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Head rotational acceleration characteristics influence behavioral and diffusion tensor imaging outcomes following concussion. Ann Biomed Eng 2015 May;43(5):1071-88 PMID: 25344352 PMCID: PMC4654450

Pubmed ID

25344352

DOI

10.1007/s10439-014-1171-9

Abstract

A majority of traumatic brain injuries (TBI) in motor vehicle crashes and sporting environments are mild and caused by high-rate acceleration of the head. For injuries caused by rotational acceleration, both magnitude and duration of the acceleration pulse were shown to influence injury outcomes. This study incorporated a unique rodent model of rotational acceleration-induced mild TBI (mTBI) to quantify independent effects of magnitude and duration on behavioral and neuroimaging outcomes. Ninety-two Sprague-Dawley rats were exposed to head rotational acceleration at peak magnitudes of 214 or 350 krad/s(2) and acceleration pulse durations of 1.6 or 3.4 ms in a full factorial design. Rats underwent a series of behavioral tests including the Composite Neuroscore (CN), Elevated Plus Maze (EPM), and Morris Water Maze (MWM). Ex vivo diffusion tensor imaging (DTI) of the fixed brains was conducted to assess the effects of rotational injury on brain microstructure as revealed by the parameter fractional anisotropy (FA). While the injury did not cause significant locomotor or cognitive deficits measured with the CN and MWM, respectively, a main effect of duration was consistently observed for the EPM. Increased duration caused significantly greater activity and exploratory behaviors measured as open arm time and number of arm changes. DTI demonstrated significant effects of both magnitude and duration, with the FA of the amygdala related to both the magnitude and duration. Increased duration also caused FA changes at the interface of gray and white matter. Collectively, the findings demonstrate that the consequences of rotational acceleration mTBI were more closely associated with duration of the rotational acceleration impulse, which is often neglected as an independent factor, and highlight the need for animal models of TBI with strong biomechanical foundations to associate behavioral outcomes with brain microstructure.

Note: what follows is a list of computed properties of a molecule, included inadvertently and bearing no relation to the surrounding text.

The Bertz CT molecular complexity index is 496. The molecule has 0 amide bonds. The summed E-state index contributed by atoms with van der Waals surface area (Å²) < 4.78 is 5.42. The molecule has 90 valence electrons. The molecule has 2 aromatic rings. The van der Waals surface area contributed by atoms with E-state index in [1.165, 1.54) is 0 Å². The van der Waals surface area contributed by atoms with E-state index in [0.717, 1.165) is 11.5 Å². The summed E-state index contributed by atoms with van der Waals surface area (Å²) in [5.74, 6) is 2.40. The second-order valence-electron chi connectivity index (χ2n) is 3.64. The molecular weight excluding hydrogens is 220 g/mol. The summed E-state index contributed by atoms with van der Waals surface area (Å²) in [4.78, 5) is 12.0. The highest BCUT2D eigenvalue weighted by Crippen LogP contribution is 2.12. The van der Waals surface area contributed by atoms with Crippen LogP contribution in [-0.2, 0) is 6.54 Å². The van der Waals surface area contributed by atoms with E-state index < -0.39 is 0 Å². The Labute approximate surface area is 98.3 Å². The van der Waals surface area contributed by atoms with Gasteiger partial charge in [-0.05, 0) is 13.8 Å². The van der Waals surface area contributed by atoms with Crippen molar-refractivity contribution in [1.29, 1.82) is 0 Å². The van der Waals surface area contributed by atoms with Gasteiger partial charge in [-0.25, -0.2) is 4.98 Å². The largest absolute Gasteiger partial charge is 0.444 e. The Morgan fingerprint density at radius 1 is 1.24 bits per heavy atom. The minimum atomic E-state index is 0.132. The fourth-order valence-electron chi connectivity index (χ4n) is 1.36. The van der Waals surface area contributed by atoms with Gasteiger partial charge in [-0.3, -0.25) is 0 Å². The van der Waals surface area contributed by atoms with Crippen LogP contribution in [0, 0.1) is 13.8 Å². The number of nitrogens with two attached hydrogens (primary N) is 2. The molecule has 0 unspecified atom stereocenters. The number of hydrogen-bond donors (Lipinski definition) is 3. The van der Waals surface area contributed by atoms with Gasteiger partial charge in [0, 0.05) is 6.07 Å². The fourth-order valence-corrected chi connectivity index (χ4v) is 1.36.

Author List

Stemper BD, Shah AS, Pintar FA, McCrea M, Kurpad SN, Glavaski-Joksimovic A, Olsen C, Budde MD

Authors

Matthew Budde PhD Associate Professor in the Neurosurgery department at Medical College of Wisconsin
Shekar N. Kurpad MD, PhD Chair, Professor in the Neurosurgery department at Medical College of Wisconsin
Michael McCrea PhD Professor in the Neurosurgery department at Medical College of Wisconsin
Christopher M. Olsen PhD Associate Professor in the Pharmacology and Toxicology department at Medical College of Wisconsin
Frank A. Pintar PhD Chair, Professor in the Biomedical Engineering department at Medical College of Wisconsin
Brian Stemper PhD Associate Professor in the Biomedical Engineering department at Medical College of Wisconsin




Scopus

2-s2.0-84940004699   27 Citations

MESH terms used to index this publication - Major topics in bold

Acceleration
Animals
Behavior, Animal
Brain Concussion
Diffusion Tensor Imaging
Female
Head
Magnetic Resonance Imaging
Maze Learning
Motor Activity
Rats, Sprague-Dawley
Rotation
jenkins-FCD Prod-353 9ccd8489072cb19f5b9f808bb23ed672c582f41e